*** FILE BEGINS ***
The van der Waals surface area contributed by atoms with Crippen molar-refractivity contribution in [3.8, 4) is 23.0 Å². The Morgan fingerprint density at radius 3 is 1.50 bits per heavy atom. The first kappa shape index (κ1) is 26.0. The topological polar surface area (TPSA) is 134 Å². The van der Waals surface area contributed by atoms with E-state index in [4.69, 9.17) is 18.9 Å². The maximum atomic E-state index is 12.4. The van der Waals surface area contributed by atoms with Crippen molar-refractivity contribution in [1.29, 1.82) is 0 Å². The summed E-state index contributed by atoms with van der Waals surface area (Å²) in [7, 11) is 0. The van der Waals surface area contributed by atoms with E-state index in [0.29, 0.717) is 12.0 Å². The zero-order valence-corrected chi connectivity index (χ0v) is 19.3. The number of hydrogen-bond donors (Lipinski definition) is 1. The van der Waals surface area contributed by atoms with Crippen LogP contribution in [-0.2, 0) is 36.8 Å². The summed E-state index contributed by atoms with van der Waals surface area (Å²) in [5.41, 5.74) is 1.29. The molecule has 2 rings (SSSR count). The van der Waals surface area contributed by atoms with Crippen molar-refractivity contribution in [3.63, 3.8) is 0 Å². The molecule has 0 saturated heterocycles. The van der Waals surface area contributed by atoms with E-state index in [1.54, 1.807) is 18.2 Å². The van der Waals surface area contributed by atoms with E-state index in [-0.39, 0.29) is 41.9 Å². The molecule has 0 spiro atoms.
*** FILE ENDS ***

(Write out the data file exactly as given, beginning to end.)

The van der Waals surface area contributed by atoms with Crippen molar-refractivity contribution in [3.8, 4) is 23.0 Å². The Morgan fingerprint density at radius 3 is 1.50 bits per heavy atom. The first kappa shape index (κ1) is 26.0. The topological polar surface area (TPSA) is 134 Å². The van der Waals surface area contributed by atoms with E-state index in [4.69, 9.17) is 18.9 Å². The maximum atomic E-state index is 12.4. The van der Waals surface area contributed by atoms with Crippen molar-refractivity contribution in [1.29, 1.82) is 0 Å². The summed E-state index contributed by atoms with van der Waals surface area (Å²) in [7, 11) is 0. The van der Waals surface area contributed by atoms with E-state index in [0.29, 0.717) is 12.0 Å². The zero-order valence-corrected chi connectivity index (χ0v) is 19.3. The number of hydrogen-bond donors (Lipinski definition) is 1. The van der Waals surface area contributed by atoms with Crippen LogP contribution in [-0.2, 0) is 36.8 Å². The summed E-state index contributed by atoms with van der Waals surface area (Å²) in [5.41, 5.74) is 1.29. The molecule has 2 rings (SSSR count). The van der Waals surface area contributed by atoms with Crippen molar-refractivity contribution in [3.63, 3.8) is 0 Å². The molecule has 0 saturated heterocycles. The van der Waals surface area contributed by atoms with E-state index in [1.54, 1.807) is 18.2 Å². The van der Waals surface area contributed by atoms with E-state index in [-0.39, 0.29) is 41.9 Å². The molecule has 0 spiro atoms.